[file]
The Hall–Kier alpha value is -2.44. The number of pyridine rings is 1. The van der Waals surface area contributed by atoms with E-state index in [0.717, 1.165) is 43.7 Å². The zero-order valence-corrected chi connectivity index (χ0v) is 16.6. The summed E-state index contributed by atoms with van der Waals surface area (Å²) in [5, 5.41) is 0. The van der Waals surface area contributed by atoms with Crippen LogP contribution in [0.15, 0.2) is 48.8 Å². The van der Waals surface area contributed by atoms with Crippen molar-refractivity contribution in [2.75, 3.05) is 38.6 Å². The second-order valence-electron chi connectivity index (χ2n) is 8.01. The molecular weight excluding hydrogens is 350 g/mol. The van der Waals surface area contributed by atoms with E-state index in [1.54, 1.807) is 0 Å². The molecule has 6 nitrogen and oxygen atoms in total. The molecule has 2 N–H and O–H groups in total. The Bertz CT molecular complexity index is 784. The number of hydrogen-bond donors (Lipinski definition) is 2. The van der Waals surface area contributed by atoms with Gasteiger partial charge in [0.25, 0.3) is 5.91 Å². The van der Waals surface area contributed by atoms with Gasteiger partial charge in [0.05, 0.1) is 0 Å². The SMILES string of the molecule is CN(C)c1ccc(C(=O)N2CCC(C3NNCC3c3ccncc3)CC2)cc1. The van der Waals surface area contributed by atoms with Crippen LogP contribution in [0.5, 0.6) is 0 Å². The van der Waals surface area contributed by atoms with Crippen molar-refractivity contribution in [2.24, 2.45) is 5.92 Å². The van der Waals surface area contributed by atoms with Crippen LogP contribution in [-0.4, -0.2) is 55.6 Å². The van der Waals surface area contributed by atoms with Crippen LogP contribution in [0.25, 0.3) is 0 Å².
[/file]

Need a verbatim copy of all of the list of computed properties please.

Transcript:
The Hall–Kier alpha value is -2.44. The number of pyridine rings is 1. The van der Waals surface area contributed by atoms with E-state index in [0.717, 1.165) is 43.7 Å². The zero-order valence-corrected chi connectivity index (χ0v) is 16.6. The summed E-state index contributed by atoms with van der Waals surface area (Å²) in [5, 5.41) is 0. The van der Waals surface area contributed by atoms with Crippen LogP contribution in [0.15, 0.2) is 48.8 Å². The van der Waals surface area contributed by atoms with Crippen molar-refractivity contribution in [2.75, 3.05) is 38.6 Å². The second-order valence-electron chi connectivity index (χ2n) is 8.01. The molecular weight excluding hydrogens is 350 g/mol. The van der Waals surface area contributed by atoms with E-state index in [1.54, 1.807) is 0 Å². The molecule has 6 nitrogen and oxygen atoms in total. The molecule has 2 N–H and O–H groups in total. The Bertz CT molecular complexity index is 784. The number of hydrogen-bond donors (Lipinski definition) is 2. The van der Waals surface area contributed by atoms with Gasteiger partial charge in [0.25, 0.3) is 5.91 Å². The van der Waals surface area contributed by atoms with Gasteiger partial charge in [0.05, 0.1) is 0 Å². The SMILES string of the molecule is CN(C)c1ccc(C(=O)N2CCC(C3NNCC3c3ccncc3)CC2)cc1. The van der Waals surface area contributed by atoms with Crippen LogP contribution in [0.5, 0.6) is 0 Å². The van der Waals surface area contributed by atoms with Crippen molar-refractivity contribution in [2.24, 2.45) is 5.92 Å². The van der Waals surface area contributed by atoms with Crippen LogP contribution in [-0.4, -0.2) is 55.6 Å². The van der Waals surface area contributed by atoms with Crippen LogP contribution in [0.25, 0.3) is 0 Å².